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Mandate final Report

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MANDATE Final Report

Draft Version 2.0 dated 24/2/98

Prepared by the MANDATE II Consortium

This report has been prepared for the European Union’s DGXIII/07 under ETS contract No. 962085. The views expressed in this report do not necessarily represent the views and legislation for the European Union in general, nor DGXIII/07 in particular


Signed on behalf of the Mandate II Consortium by Cryptomathic A/S

Signed on behalf of the Mandate II Consortium by Marinade Ltd.

MANDATE Final Report 1

Executive Summary 4

2. The Project 5

2.1 Background 5

2.2 Objectives 5

2.2.1 Document transactions 5

2.2.2 Inter-Domain Communication 5

2.2.3 Key Management 5

2.2.4 To achieve functionality with a European Perspective 6

2.2.5 Create a pan European Functional Design 7

2.2.6 Define Assessment Criteria to Judge the Effectiveness, economics and acceptability 7

3. The Mandate Concept 8

3.1 Security Aspects 8

3.1.1 Replication of paper functionality 8

3.1.2 Prevention of double encashment 8

3.1.3 Increased security 9

3.1.4 Public Key Certificates 9

3.2 Key Management and Key recovery 10

3.2.1 Produce the MandateTM 10

3.2.2 Issue Public Key Certificates 10

3.2.3 Directory Services 12

3.2.4 Cheque recovery 12

3.2.5 Key Management/Key recovery 13

3.2.6 Management of Multiple accounts 13

4. The Mandate Implementation 15

4.1 The MandateTM 15

4.1.1 Bank Functionality 16

4.1.2 User Functionality 16

4.2 Pilot Scenarios 16

4.2.1 Use of Signatures 17

4.2.2 Endorsement 17

4.2.3 Stopped cheques 17

4.2.4 Returned cheques 17

4.2.5 Mystery Error 18

4.2.6 Breakdown of MandateTM 18

4.2.7 Cheque Validity Period 18

4.3 Evaluation 18

4.3.1 Security Issues 18

4.3.2 Key Management 19

4.3.3 Technical Issues 19

4.3.4 Business Issues 20

4.3.5 Cost Issues 21

4.3.6 Pan European Functionality 21

4.3.7 Customer Benefits 21

4.3.8 Legal Acceptance 21

5. Legal Evaluation 22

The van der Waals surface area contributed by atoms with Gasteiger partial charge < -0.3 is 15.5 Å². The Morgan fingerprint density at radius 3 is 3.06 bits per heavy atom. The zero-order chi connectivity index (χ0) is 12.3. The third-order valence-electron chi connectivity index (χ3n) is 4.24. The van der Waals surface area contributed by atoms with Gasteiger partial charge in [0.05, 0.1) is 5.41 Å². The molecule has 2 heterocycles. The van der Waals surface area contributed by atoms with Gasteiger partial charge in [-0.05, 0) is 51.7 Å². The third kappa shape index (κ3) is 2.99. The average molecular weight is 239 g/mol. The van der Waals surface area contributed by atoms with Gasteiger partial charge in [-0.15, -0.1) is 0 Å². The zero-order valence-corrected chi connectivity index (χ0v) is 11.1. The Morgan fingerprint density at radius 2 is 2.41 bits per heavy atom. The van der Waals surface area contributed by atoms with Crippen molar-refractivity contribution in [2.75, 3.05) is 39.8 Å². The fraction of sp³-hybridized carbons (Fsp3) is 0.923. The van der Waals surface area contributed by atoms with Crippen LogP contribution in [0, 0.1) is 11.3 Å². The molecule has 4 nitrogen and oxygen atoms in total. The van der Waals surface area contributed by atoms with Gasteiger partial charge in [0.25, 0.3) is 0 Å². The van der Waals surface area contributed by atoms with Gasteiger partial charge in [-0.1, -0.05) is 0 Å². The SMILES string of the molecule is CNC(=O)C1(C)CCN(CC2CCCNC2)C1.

5.1.1 Legal Structure 22

5.1.2 Reasons for using cheques: the requirements of the commercial parties 23

5.1.3 Summary of Mandate I conclusions on legal structure 28

5.1.4 The MANDATE contractual structure 29

6. Conclusions 30

6.1 Commercial 30

6.2 TTP 30

6.3 Legal conclusions 31

Executive Summary

Taking the Mandate concept for creating generic negotiability implemented on tamper-proof hardware (smartcards) as its basis, Mandate II implemented an electronic cheque using a public key infrastructure to support it for pan-European business-to-business use.

The architecture, and even more importantly, the security features implemented through the Mandate concept provided a means by which the functionality of the paper cheque could be replicated. A system of digital signatures and public key certificates enabled the users and banks to be assured of the origin of a cheque and only permitted the recipient to whom the cheque was made out, to receive it . The digital signatures also prevented any individual electronic cheque being cashed more than once. Mandate can also be implemented to provide an increased level of security by requiring two passwords to access and activate the digital signature.

Key management and key recovery issues are central to the support of the Mandate functionality. A number of TTP functions were defined within the project, these being:

These functions could be carried out by the banks, but could alternatively be provided through another neutral TTP service.

The pilot implementation involved three banks in different European countries and pilot users. The pilot was run over a period of weeks and demonstrated the full functionality of the MandateTM and the security and back-up procedures, whilst also identifying areas which would need more development in a commercial environment. On completion of the pilot the bank participants carried out an evaluation looking into the business, technical, security and legal aspects and offering comment on where they saw the Mandate application fitting in and adding value to their and their customers’ business environment.

Legal support for the project was completed with a legal evaluation of the issues, concluding that, until there is a legal structure to support electronic negotiable documents, the concept should be incorporated into a contractual structre, which should not affect the overall marketability of the project.

The conclusions to be drawn from a commercial perspective were that the concept was technically sound and could add value to both bank and customer, but that further integration would be required into both business and banking systems to make it commercially viable. This is probably not the right time for the banks to be taking on such development work, unless a strong customer demand was felt.

From a TTP perspective, Mandate would need a public key management infrastructure in enable it to become an open and easily usable system, but that most of this functionality could be obtained through a generic CA/key management system.

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